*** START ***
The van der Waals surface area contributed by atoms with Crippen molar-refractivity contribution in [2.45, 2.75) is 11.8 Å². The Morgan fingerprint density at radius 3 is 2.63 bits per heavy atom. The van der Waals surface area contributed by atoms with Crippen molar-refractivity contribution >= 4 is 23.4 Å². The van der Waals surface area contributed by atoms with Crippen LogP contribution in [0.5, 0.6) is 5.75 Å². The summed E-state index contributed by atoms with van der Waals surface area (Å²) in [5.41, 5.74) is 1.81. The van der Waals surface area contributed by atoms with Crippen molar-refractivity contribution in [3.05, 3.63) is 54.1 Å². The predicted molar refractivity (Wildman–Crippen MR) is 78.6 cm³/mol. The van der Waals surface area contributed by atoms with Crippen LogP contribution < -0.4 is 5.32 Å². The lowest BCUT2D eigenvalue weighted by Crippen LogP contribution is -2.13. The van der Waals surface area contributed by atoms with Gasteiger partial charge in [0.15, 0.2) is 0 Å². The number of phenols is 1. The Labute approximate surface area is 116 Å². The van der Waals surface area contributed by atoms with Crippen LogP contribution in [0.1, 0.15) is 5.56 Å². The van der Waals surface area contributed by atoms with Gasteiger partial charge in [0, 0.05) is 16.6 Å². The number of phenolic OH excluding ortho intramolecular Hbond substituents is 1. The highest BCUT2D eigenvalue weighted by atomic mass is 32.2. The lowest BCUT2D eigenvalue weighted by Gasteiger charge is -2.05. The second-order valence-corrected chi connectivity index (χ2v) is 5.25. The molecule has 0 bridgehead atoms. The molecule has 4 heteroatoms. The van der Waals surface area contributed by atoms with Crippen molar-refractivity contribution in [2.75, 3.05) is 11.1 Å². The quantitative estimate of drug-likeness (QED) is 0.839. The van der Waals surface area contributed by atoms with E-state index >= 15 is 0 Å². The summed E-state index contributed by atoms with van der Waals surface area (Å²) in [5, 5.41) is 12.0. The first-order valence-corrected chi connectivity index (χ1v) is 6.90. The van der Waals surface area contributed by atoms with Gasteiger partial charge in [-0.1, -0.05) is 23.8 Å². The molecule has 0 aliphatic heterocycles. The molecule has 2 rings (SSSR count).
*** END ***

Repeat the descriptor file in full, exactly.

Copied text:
The van der Waals surface area contributed by atoms with Crippen molar-refractivity contribution in [2.45, 2.75) is 11.8 Å². The Morgan fingerprint density at radius 3 is 2.63 bits per heavy atom. The van der Waals surface area contributed by atoms with Crippen molar-refractivity contribution >= 4 is 23.4 Å². The van der Waals surface area contributed by atoms with Crippen LogP contribution in [0.5, 0.6) is 5.75 Å². The summed E-state index contributed by atoms with van der Waals surface area (Å²) in [5.41, 5.74) is 1.81. The van der Waals surface area contributed by atoms with Crippen molar-refractivity contribution in [3.05, 3.63) is 54.1 Å². The predicted molar refractivity (Wildman–Crippen MR) is 78.6 cm³/mol. The van der Waals surface area contributed by atoms with Crippen LogP contribution < -0.4 is 5.32 Å². The lowest BCUT2D eigenvalue weighted by Crippen LogP contribution is -2.13. The van der Waals surface area contributed by atoms with Gasteiger partial charge in [0.15, 0.2) is 0 Å². The number of phenols is 1. The Labute approximate surface area is 116 Å². The van der Waals surface area contributed by atoms with Crippen LogP contribution in [0.1, 0.15) is 5.56 Å². The van der Waals surface area contributed by atoms with Gasteiger partial charge in [0, 0.05) is 16.6 Å². The number of phenolic OH excluding ortho intramolecular Hbond substituents is 1. The highest BCUT2D eigenvalue weighted by atomic mass is 32.2. The lowest BCUT2D eigenvalue weighted by Gasteiger charge is -2.05. The second-order valence-corrected chi connectivity index (χ2v) is 5.25. The molecule has 0 bridgehead atoms. The molecule has 4 heteroatoms. The van der Waals surface area contributed by atoms with Crippen molar-refractivity contribution in [2.75, 3.05) is 11.1 Å². The quantitative estimate of drug-likeness (QED) is 0.839. The van der Waals surface area contributed by atoms with E-state index >= 15 is 0 Å². The summed E-state index contributed by atoms with van der Waals surface area (Å²) in [5, 5.41) is 12.0. The first-order valence-corrected chi connectivity index (χ1v) is 6.90. The van der Waals surface area contributed by atoms with Gasteiger partial charge in [-0.1, -0.05) is 23.8 Å². The molecule has 0 aliphatic heterocycles. The molecule has 2 rings (SSSR count).